By Jesse Marx
By Chris Parker
By Jake Rossen
By Jesse Marx
By Michelle LeBow
By Alleen Brown
By Maggie LaMaack
By CP Staff
I am trying to think of a film focused on romantic love that is not about courtship, not about beginning. The couple played by Marlon Brando and Faye Dunaway in Don Juan DeMarco have lived together for some time; still, the tender tricks the husband uses to rekindle their love are courtship rites. Marriage as written in The Palm Beach Story and The Philadelphia Story has to be broken up to arrive back at the starting line. Our movie vaults contain reels and reels of denouements. But what of the sustaining middle, where people attempt to honor their hopeful promises? Must we content ourselves with the perennial partnership of Gibson and Glover?
In Out of Sight, bank robber Jack and U. S. marshal Karen's combustion does thrill (I especially enjoy George Clooney and director Steven Soderbergh's cheerful acknowledgement of the female viewer's gaze). Yet the long, sweet bond between schemer Jack and his conflicted Buddy (Ving Rhames) moved me more in the end. Their relationship looks ripe with silences and stillness, as if they are really listening to each other, sitting together in calm compassion. Meanwhile, Karen and Jack grab greedily at a fantasy of the other, thinking that the vision will complete them. They've only just begun the process of learning how wrong, and right, they are.
Why should we so rarely see sexual partners on screen loving instead of falling in love? Film culture--gay and straight, major and indie--has gotten stuck on the road to romance, too intent on marking every fascinating stop along the way. Sometimes I think I live in a country of adolescents. And sometimes I want to linger there with the kids, feeling swept by passion, which is a desperate kind of hunger: Adore me, fill me, because I cannot adore and fill myself. It's no accident that the modern screen kiss most resembles a meal, the lovers furiously devouring each other's mouths, as if to steal away some essential nutrient.
In his latest book, Teachings on Love, Vietnamese Buddhist Thich Nhat Hanh declares: "Desire is not love. Love is something much more responsible. It has care in it." How much caring does Out of Sight's Jack show in offering Karen this "choice": Kill me or kill your ethics and escape with me? "We suffer from indifference and the lack of love," Nhat Hanh continues, "but we suffer far more from attachment." And fledgling lovers are attached less to their companions than to what they represent, something--intellect, softness, bravery--long sought for oneself. "He'll die without her," the story goes, meaning: He'll lose hope of owning this quality. Yet he dies with her, and her with him, because sleeping with somebody who has what you want never completely satiates the craving.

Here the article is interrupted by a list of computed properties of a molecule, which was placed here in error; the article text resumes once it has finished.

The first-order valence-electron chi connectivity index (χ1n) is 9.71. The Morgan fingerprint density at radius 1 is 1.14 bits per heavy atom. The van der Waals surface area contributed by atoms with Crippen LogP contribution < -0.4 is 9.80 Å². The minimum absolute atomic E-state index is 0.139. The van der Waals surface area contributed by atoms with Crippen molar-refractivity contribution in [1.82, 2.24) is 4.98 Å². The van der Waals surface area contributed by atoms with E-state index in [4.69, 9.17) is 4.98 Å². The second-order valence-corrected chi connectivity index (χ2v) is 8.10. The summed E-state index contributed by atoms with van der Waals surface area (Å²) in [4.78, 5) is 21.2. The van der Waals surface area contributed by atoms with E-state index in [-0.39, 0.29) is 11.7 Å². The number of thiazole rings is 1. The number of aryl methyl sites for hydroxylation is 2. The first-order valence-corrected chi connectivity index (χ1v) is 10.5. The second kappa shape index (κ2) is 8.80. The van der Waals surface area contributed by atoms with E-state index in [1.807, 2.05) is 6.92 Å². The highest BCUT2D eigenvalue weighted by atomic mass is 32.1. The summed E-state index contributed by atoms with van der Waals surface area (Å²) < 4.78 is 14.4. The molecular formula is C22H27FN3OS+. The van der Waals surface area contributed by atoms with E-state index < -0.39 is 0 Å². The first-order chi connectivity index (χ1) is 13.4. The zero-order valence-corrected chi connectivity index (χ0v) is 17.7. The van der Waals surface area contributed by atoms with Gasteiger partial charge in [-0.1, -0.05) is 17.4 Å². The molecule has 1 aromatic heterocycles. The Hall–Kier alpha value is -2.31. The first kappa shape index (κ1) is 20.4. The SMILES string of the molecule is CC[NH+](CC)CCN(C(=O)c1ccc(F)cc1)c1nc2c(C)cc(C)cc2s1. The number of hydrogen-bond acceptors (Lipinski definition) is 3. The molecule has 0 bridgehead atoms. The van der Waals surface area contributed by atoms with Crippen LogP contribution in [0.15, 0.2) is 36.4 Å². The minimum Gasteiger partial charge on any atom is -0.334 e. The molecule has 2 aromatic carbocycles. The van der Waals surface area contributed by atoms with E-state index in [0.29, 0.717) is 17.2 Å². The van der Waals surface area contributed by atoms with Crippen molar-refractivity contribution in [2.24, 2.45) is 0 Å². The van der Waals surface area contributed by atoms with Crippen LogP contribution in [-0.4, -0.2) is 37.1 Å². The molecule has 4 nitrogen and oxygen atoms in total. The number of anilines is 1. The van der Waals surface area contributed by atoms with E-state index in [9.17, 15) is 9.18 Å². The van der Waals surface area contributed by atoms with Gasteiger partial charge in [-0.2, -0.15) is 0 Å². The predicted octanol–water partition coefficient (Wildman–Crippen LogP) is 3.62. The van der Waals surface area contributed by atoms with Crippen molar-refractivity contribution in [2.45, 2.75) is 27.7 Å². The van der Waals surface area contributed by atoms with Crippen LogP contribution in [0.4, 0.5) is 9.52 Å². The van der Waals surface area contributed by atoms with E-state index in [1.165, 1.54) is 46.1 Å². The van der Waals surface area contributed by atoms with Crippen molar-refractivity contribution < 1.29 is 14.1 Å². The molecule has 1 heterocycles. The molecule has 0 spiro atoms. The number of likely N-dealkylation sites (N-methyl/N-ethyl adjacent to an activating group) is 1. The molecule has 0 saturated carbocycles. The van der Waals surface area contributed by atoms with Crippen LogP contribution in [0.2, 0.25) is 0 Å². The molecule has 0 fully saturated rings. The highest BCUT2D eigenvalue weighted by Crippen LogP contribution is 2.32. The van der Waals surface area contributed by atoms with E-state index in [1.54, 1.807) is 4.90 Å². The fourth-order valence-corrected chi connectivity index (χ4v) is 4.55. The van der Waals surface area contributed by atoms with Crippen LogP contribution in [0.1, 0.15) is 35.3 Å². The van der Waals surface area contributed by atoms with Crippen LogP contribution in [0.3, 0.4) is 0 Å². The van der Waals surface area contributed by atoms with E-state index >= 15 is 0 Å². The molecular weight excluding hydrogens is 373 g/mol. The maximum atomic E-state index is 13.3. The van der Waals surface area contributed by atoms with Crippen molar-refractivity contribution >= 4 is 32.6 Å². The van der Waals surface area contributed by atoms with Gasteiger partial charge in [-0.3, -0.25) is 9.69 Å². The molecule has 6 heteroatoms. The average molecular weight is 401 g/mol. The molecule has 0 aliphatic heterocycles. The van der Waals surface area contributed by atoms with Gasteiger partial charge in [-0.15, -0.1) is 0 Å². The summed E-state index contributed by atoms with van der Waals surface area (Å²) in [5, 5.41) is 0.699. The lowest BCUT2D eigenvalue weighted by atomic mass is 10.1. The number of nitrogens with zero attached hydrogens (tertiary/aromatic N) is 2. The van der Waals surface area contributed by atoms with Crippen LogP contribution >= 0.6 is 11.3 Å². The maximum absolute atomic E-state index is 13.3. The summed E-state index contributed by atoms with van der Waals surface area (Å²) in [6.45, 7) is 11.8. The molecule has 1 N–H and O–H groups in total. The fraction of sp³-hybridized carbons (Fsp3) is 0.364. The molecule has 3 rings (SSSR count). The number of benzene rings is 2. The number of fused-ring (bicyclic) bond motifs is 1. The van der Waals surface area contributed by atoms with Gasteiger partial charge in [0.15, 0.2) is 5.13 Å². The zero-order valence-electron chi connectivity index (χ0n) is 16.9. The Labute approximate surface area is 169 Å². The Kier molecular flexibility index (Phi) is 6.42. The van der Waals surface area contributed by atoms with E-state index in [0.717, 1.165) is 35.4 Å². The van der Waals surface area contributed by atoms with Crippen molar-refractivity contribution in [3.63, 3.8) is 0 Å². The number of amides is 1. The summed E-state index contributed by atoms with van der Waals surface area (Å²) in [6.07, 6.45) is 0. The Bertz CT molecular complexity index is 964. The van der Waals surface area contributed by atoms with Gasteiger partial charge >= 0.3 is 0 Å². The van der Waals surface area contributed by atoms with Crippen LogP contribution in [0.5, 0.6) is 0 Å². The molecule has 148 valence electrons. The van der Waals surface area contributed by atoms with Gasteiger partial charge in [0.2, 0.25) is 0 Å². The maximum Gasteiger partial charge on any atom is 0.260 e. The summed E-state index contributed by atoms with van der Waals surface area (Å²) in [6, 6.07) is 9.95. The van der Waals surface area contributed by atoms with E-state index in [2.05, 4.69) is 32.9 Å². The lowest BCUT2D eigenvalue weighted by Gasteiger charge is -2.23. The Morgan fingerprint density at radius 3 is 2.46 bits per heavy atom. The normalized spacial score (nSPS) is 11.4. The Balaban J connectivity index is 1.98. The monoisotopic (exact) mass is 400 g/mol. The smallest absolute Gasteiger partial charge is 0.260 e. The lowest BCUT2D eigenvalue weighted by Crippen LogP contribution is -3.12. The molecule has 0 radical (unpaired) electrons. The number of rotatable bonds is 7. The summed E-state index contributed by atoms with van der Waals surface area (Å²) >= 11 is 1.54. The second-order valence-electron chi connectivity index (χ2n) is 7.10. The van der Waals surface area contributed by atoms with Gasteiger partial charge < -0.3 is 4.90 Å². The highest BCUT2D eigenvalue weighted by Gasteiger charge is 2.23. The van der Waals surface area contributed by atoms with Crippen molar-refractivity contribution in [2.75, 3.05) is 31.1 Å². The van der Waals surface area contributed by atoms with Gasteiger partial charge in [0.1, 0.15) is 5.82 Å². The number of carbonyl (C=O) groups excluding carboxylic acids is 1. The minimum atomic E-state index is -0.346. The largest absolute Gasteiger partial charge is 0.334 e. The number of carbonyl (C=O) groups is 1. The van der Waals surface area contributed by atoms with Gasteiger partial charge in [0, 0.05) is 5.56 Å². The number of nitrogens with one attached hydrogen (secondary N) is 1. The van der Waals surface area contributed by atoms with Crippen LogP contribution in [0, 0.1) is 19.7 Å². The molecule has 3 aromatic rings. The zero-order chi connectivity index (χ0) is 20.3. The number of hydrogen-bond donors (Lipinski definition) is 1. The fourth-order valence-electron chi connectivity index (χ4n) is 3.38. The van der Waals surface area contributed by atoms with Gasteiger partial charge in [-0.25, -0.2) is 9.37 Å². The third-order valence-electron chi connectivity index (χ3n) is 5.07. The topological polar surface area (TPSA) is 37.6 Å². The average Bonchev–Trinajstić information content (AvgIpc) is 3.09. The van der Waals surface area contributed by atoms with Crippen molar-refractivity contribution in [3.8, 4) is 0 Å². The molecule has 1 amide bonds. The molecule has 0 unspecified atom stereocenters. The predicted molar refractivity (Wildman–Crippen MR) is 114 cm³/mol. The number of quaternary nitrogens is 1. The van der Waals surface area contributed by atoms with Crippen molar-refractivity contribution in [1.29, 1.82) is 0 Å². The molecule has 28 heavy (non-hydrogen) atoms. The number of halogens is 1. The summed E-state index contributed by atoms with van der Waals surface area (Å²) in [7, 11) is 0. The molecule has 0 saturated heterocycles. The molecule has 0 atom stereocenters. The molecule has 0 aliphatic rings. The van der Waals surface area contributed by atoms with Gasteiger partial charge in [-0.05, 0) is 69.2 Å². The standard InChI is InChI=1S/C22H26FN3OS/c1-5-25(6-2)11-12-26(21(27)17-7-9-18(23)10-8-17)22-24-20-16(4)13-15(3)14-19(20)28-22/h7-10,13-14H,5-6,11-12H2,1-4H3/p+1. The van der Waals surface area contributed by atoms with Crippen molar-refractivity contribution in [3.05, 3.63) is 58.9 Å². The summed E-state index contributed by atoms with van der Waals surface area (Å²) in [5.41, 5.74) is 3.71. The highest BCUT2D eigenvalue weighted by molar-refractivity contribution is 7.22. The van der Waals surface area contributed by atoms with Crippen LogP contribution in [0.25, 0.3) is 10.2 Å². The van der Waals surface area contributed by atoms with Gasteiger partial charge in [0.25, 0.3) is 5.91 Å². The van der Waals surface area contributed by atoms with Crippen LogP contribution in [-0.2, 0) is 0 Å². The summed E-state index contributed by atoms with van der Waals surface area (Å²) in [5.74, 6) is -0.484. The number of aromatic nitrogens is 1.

Not to mention that the idealization of a lover's attributes freezes both lovers into stone. The loved can't move because his changes might undermine the love. The lover won't move because she's given up on becoming what she wants, now that she believes she owns it. Eventually, the still unsatisfied hunger grows so large, and the game of statues so frustrating, that, as Nhat Hanh notes, attachment develops into aversion. "Sometimes," Woody Guthrie wrote (as sung recently by a sunny Billy Bragg on the album Mermaid Avenue), "the lost and wasted attract the most balanced and sane." And, on the morning after the into-the-sunset ride, the still-unrescued lost begin to find the sane quite insufferably so, and vice versa.
Perhaps the instability of this mixture is exactly what draws filmmakers and -goers. When I finally do think of loving sexual partnerships on the screen--the Thin Man movies, Jessica Lange and Sam Shepard in Country--they are always threatened by outside forces, if not internal ones. It seems we don't dare to dream past the struggle, the fireworks. But why? Because we need to re-enact compulsively our hope and hopelessness regarding "true love?" Because few individuals will take responsibility for feeding their own longings? Because capitalism has a material stake in maintaining people's personal dissatisfaction? All of the above?
"Understanding," stresses Nhat Hanh, "is the very foundation of love." A woman at work on this mindfulness complained to the Zen master that she was loving her lover less. Nhat Hanh disagreed: "Before the meditation, her love for her boyfriend was so passionate she was not able to see his shortcomings. During her practice, she began to... recognize his suffering, and therefore her love deepened.... She was able to breathe more freely and to let him breathe more freely also."
Five years ago, I would have assured you that my own longtime companion brings to our union steadiness and organization, and I, emotion, creativity, and giddiness. Since then, I've come to see that such a distorted picture straightjackets both of us. He has grumpily suggested that I do my share of car care and vacation planning; I am more competent for taking it on. And I treasure the raw feeling and artful silliness that my new weight has freed him to reveal. Note to movie romancer Jerry Maguire and his legions: We complete each other by first completing ourselves.